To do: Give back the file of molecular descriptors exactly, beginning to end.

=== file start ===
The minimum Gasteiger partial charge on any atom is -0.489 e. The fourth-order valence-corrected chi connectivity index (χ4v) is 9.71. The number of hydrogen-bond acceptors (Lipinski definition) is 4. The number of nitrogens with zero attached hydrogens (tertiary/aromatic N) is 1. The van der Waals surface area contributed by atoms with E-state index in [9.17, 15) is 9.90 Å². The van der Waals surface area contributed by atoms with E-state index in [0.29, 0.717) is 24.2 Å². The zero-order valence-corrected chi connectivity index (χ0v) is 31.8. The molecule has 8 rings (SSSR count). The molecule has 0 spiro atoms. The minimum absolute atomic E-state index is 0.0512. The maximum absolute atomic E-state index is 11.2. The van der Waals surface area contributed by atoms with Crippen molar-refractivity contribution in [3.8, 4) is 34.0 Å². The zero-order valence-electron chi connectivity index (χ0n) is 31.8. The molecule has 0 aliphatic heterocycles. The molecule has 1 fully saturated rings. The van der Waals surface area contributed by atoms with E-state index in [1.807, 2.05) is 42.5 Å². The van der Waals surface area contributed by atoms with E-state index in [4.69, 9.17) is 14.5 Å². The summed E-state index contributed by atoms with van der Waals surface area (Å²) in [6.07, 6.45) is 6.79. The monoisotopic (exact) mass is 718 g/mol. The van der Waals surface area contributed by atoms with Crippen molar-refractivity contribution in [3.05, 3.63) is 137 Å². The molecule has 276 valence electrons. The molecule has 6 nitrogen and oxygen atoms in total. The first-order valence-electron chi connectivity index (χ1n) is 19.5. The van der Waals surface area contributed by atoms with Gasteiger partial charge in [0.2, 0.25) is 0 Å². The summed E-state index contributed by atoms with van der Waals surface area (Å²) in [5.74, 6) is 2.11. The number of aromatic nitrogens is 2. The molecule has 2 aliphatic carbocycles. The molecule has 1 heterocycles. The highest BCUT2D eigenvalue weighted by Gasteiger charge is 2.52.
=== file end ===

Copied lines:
The minimum Gasteiger partial charge on any atom is -0.489 e. The fourth-order valence-corrected chi connectivity index (χ4v) is 9.71. The number of hydrogen-bond acceptors (Lipinski definition) is 4. The number of nitrogens with zero attached hydrogens (tertiary/aromatic N) is 1. The van der Waals surface area contributed by atoms with E-state index in [9.17, 15) is 9.90 Å². The van der Waals surface area contributed by atoms with E-state index in [0.29, 0.717) is 24.2 Å². The zero-order valence-corrected chi connectivity index (χ0v) is 31.8. The molecule has 8 rings (SSSR count). The molecule has 0 spiro atoms. The minimum absolute atomic E-state index is 0.0512. The maximum absolute atomic E-state index is 11.2. The van der Waals surface area contributed by atoms with Crippen molar-refractivity contribution in [3.8, 4) is 34.0 Å². The zero-order valence-electron chi connectivity index (χ0n) is 31.8. The molecule has 0 aliphatic heterocycles. The molecule has 1 fully saturated rings. The van der Waals surface area contributed by atoms with E-state index in [1.807, 2.05) is 42.5 Å². The van der Waals surface area contributed by atoms with E-state index in [4.69, 9.17) is 14.5 Å². The summed E-state index contributed by atoms with van der Waals surface area (Å²) in [6.07, 6.45) is 6.79. The monoisotopic (exact) mass is 718 g/mol. The van der Waals surface area contributed by atoms with Crippen molar-refractivity contribution in [3.05, 3.63) is 137 Å². The molecule has 276 valence electrons. The molecule has 6 nitrogen and oxygen atoms in total. The first-order valence-electron chi connectivity index (χ1n) is 19.5. The van der Waals surface area contributed by atoms with Gasteiger partial charge in [0.2, 0.25) is 0 Å². The summed E-state index contributed by atoms with van der Waals surface area (Å²) in [5.74, 6) is 2.11. The number of aromatic nitrogens is 2. The molecule has 2 aliphatic carbocycles. The molecule has 1 heterocycles. The highest BCUT2D eigenvalue weighted by Gasteiger charge is 2.52.